In the last column here, I pointed out that a number of my Shift Age forecasts have come true. I wrote about several of them and how I get an odd sense of déjà vu when these forecasts become reality. In this and coming columns, I will revisit them – not to gloat, but to provide explanation, because people read and hear forecasts differently from explanations of the actual events they become.
In 2007, I forecast that humanity, and particularly the developed countries of the world, would enter the “reorganizational recession of 2007-2010.” Considering that this is a blog that looks into the future, it might seem contradictory to be looking back at this event, but by doing so, I can explain why it was accurate and why understanding it will help us better navigate and understand what lies just ahead.
The reason for the length, breadth and depth of the 2007-2010 recession was that it was a reorganizational recession between the Information Age and the Shift Age. Most economists look at recessions through the eyes of history, measuring whatever recession we are currently in against past recessions. Phrases such as “this looks to be another jobless recovery similar to the recessions of the 1990’s” or “the recovery will be on the back of the consumer – when the consumer starts spending, we will emerge from this recession” (both paraphrases) are common and represent economists looking at economic downturns purely through economic filters. That is why they have had to keep revising …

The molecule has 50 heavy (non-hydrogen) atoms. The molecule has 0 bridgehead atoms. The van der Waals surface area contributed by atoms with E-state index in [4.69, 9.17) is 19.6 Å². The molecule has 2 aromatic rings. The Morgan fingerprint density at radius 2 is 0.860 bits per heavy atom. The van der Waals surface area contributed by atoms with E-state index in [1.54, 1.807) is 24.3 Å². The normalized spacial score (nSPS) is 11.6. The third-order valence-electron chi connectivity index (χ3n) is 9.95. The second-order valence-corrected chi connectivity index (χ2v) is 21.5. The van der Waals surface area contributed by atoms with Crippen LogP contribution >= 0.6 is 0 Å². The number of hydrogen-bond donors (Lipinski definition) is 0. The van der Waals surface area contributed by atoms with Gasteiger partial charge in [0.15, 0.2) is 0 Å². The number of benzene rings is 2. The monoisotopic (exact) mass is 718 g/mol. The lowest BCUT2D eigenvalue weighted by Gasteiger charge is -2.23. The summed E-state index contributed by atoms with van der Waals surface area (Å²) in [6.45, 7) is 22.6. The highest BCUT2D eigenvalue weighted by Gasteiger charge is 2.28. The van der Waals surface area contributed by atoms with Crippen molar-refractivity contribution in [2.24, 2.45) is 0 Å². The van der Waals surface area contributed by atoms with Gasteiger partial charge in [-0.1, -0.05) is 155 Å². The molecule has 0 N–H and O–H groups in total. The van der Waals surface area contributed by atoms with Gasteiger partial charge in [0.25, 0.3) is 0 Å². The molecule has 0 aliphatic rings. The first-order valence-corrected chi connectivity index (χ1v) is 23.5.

March 23rd, 2010
In the past year I have found that framing conversations about certain topics with the context of being of the 20th century or of the 21st century to be clarifying for most people.
I have written extensively about humanity being in transition between the Information Age and the Shift Age. Those who have heard me speak or read my writings come to understand and accept this. That said, this is a higher concept than the simple reality of the calendar. No one can dispute the numerical fact that we are 10% into the 21st Century, unless you want to debate whether the scientific concept of linear time verses the older concepts of cyclical time or chaotic time.
Once you start to look at the world, its’ institutions and both business categories and specific companies, through this 20th versus 21st century filter, things become clearer.
Here are some examples:
|20th Century||21st Century|
|Airport domestic||LaGuardia||Denver International|
|Energy||fossil fuels||alternative energy of all sorts|
|Transaction costs||significant||moving toward free|
I could go on for pages, but the lists above should both provide clarity and food for thought.
A very simple way to look at the world is through this filter as it will bring clarity as to what will last and what won’t, to what will be significant and what will not be. It is clear that companies created in the 20th century that …
December 9th, 2008
We are coming to an end of the greatest financial age of sports in history. The twelve years between 1996 and 2008 were years when the money around sports exploded beyond any precedent era. This also means that, going forward, the economics around sports in general will decline, at least for the next 5-8 years if not longer.
The bookends for these 12 years of explosive financial growth are the Atlanta Olympics in 1996 and the Beijing Olympics of 2008. The Atlanta Olympics were the first post-cold war Olympics and, being held in the U.S. created a huge marketing platform. The Beijing Olympics was the coming out party for the most populous country in the world and gave recognition to China as a major player on the world’s geopolitical and financial stages.